A memory from my past whispers, “Shame on you,” and suddenly I am four years old again. I have spilled melted ice cream on the floor. An accident. A lack of mature motor skills. I know that now, but my four year-old self only heard the phrase, “Shame on you.”
Last week, I finished the book “Daring Greatly” by Brené Brown and once again, I wondered about shame. How many times was shame placed irreverently and inadvertently on my infant soul?
How many times did I believe it, and invite that verdict inward so that as an adult, I am still reeling from the impact?
Shame began in the Garden of Eden when Adam said, “This woman you gave me….” He blamed Eve for the sin of eating the fruit, and he blamed God for giving him a woman who was not perfect. The serpent, aka Satan, used that seed of shame and since then has perpetrated this disease on all of Eve’s daughters.
Men also struggle with shame. When someone reminds them they are less than perfect – not a stud on the football field, not enough as a husband and father, not as handsome as Colin Firth (but of course – no one can compare to Colin Firth).
And on and on the shame goes, through the generations. We shame our children and each other. Why can’t you be like your brother? Why are you bringing home a “C” when you should have earned an “A”?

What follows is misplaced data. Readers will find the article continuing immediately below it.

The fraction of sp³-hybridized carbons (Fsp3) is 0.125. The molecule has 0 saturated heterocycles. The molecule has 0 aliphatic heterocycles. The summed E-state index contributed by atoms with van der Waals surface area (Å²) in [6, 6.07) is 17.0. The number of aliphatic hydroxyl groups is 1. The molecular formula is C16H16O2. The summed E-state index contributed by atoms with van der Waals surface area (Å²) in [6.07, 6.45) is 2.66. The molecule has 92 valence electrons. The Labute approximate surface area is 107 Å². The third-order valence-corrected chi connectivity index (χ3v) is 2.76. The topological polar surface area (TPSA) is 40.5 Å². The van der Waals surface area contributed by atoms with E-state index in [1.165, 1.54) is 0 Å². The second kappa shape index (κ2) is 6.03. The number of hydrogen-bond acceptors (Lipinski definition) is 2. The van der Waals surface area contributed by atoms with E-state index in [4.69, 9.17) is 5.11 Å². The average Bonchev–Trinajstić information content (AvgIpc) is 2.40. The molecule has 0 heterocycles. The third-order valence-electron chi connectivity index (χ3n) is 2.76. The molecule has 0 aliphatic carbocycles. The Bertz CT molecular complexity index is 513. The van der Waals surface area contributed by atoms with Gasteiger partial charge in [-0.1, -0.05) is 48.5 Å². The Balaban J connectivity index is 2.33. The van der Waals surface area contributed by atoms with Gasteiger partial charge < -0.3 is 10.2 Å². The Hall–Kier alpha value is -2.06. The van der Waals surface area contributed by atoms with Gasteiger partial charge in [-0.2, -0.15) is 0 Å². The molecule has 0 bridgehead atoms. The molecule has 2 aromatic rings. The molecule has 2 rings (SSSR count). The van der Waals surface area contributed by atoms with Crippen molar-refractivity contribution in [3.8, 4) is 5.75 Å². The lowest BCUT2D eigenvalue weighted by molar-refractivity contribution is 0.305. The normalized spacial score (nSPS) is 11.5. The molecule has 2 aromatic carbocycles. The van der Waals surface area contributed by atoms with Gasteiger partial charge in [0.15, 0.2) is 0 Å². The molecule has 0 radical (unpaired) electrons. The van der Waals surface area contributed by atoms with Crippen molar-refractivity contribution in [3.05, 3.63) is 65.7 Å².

Shouldn’t you lose a little bit of weight? Wear a different shade of makeup? Be more like the family in the pew ahead of you? Isn’t it past time for you to have a best seller?
And before we know it, we are again wallowing in puddles of muddy shame.
In our hearts, we know God does not place blame and shame on us. Yet, our brains play the same old tapes.
What Brené Brown writes about with such audacity is that becoming our vulnerable selves faces off against the shame and helps us be who God created us to be.
The joy of finding our authentic selves and living out of that reality is that no one can ever shame us again.
I pray to God that I never shame my son or anyone else. To my knowledge, I have never used those words, “Shame on you,” and I hope I never imply them by rolled eyes, a sideways glance or a snickering sarcasm.
My hope is built on the fact that I am accepted by grace – with no qualifiers, and I want to extend that same grace to others. Because who we are is much more important than what we do or even what we never accomplish.
And even if the world and our culture doesn’t understand the difference, at least my soul knows the Divine one will never ever shame me.
Let’s challenge each other to be our authentic selves, to lay down our whispered past and find hope in the coming eternity. Let’s live out our lives in joyful abandon, always and forever — without shame.
©2015 RJ Thesman – Author of the Reverend G books http://amzn.to/1rXlCyh